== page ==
I do know that I want to make the shot so I want to hit the shot softly to minimize the chance of missing. Consequently, I usually choose to hit very low and alter the speed of the shot.

Qtec
04-19-2005, 04:13 AM
[ QUOTE ]
I'm strongly in agreement with Bob on this one - you should NOT condition yourself to controlling draw with constant speed, while changing only tip placement.

Not only for the issues Bob points out, but for the more global reason of what happens when the shot is not perfectly straight-in.

Once the slightest angle is introduced to the shot, you need to independently control forward speed and spin at impact in order to exploit your position-play options. This means controlling TWO variables - desired speed of stroke and desired tip placement."

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<font color="blue"> If the object of this exercise was to hit points A,B and C, how would you do it? Would you try and play with the same stroke speed and vary the tip position? Or would you hits 2 tips low and alter the angle by speed of stroke alone? What do you think is easier? </font color>

Straight-in is a specialty shot. <font color="blue"> I dont see how you can call a straight shot a 'specialty shot'. /ccboard/images/graemlins/crazy.gif /ccboard/images/graemlins/grin.gif </font color> Almost all shots will involve some angle, and for these you must independently control speed and spin. <font color="blue">Yes, thats what makes them difficult! Not only do you have to make the ball, you have to worry about how hard or soft you have to hit the QB. </font color> If you have conditioned yourself to only utilizing one variable (tip placement), you will be on unfamiliar ground trying to optimize results in most situations. <font color="blue"> Talking about straight shots; using my method, I get down on the shot and just try and pot the ball. Even if I am a millimeter high or low, I will always be close to my desired position. You, using your own method, have to pot the ball AND regulate the speed. You can hit it too soft and just stop the QB or play it too hard and draw it back 5 ft! I dont see what can be simpler than 'just shoot'.</font color>

SpiderMan <hr /></blockquote>

Cane
04-19-2005, 08:05 AM
The name of this game is consistency, right? I mean, isn't that what it all comes down to? I look at it like this. If I use my stroke speed on most shots, then I can better predict on a more consistent basis, what the cue ball is going to do. Now, it would be absurd to suggest using the same speed on every shot, it just can't be done, but if you learn to use the same speed stroke on most shots, then learn what tip locations will do what with the CB at that speed, then would not your CB control, therefore your game, become more consistent?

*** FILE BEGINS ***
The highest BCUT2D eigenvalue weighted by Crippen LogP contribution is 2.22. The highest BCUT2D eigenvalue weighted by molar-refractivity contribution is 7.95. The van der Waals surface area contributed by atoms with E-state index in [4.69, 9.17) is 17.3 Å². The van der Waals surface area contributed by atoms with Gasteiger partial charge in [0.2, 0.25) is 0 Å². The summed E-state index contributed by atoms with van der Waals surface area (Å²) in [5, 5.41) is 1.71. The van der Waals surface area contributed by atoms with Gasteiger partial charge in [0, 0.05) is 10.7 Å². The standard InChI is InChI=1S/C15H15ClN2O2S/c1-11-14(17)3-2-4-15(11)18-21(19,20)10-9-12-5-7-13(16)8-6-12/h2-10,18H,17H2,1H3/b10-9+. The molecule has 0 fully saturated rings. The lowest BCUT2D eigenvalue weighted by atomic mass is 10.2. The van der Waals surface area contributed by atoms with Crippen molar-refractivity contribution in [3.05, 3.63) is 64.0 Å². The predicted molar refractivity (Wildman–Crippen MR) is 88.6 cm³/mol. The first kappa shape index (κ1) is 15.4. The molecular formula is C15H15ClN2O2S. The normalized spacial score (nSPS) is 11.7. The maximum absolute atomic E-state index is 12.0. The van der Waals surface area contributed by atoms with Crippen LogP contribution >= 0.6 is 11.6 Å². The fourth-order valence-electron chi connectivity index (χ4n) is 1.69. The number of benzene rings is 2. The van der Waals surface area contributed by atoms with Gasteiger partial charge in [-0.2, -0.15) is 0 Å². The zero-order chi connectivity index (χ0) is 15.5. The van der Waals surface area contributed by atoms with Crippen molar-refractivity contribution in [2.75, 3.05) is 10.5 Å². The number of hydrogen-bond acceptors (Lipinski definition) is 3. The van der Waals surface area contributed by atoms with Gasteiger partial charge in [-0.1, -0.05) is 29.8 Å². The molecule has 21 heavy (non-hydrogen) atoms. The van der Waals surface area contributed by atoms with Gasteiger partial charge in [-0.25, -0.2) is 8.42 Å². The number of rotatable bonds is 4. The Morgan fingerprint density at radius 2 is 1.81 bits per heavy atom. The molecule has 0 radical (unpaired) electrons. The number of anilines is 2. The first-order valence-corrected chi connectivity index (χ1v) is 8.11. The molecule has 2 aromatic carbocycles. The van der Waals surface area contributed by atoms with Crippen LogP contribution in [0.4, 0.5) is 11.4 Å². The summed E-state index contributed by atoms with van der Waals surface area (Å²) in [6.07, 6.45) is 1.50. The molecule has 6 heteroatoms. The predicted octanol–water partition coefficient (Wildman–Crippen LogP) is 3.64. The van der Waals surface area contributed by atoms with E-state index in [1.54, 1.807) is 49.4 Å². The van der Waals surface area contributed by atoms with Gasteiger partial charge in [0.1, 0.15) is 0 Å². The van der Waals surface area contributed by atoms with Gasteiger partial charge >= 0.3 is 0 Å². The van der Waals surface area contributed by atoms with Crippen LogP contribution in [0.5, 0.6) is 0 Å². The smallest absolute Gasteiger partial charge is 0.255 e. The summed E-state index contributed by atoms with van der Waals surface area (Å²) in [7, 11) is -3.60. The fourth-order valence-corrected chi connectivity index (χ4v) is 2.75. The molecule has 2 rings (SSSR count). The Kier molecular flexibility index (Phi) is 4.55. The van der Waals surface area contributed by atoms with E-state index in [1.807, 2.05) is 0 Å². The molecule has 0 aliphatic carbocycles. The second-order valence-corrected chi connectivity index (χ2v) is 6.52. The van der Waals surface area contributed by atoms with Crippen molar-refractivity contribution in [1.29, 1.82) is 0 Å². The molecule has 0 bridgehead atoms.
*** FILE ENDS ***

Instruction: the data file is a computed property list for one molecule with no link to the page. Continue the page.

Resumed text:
This will probably not be the case for everyone, and to be honest, until I went to my first class with RandyG, it wasn't the case with me. As a matter of fact, I couldn't even tell you how hard I was hitting a ball... Soft? Softer than WHAT? Hard? Harder than what? Randy teaches a way to "calibrate" stroke speed for every table, and every one of them will be different. Once I learned how to calibrate my stroke speed to a table quickly, then I automatically started using that 'stroke speed' on most shots and cue ball control skyrocketted.

That's me and my way, but in short, it comes down to Angle Speed and Spin. Angle is just the shot... anyone can learn to pocket balls. For me, once I learned a precise method of controlling Speed, knowing what or how much Spin to use became much easier.

Later,
Bob

SpiderMan
04-19-2005, 08:22 AM
Yes, straight-in is definitely a special case, where the "cut angle" is zero. In this special case, your cueball options are stop or varying amounts of follow/draw. Your position options lie on a line (the line of the shot), and can be achieved with one stroke speed and varying tip placement on the ball.

As soon as the shot becomes off-line (as most shots are), the cueball moves sideways as well as responding to the application of stop/follow/draw. The only way you can reach all position options is by varying both speed and tip placement.

That is why conditioning yourself to playing one speed only is a dangerous rut to fall into.

SpiderMan

Cane
04-19-2005, 08:53 AM
<blockquote><font class="small">Quote SpiderMan:</font><hr> Yes, straight-in is definitely a special case, where the "cut angle" is zero. In this special case, your cueball options are stop or varying amounts of follow/draw. Your position options lie on a line (the line of the shot), and can be achieved with one stroke speed and varying tip placement on the ball. <font color="blue"> I absolutely agree with you, Marty. I NEVER intend to leave myself straight in except on the last ball. Straight in shots ARE specialty shots, because they drastically reduce the options of what you can do with the cue ball. </font color>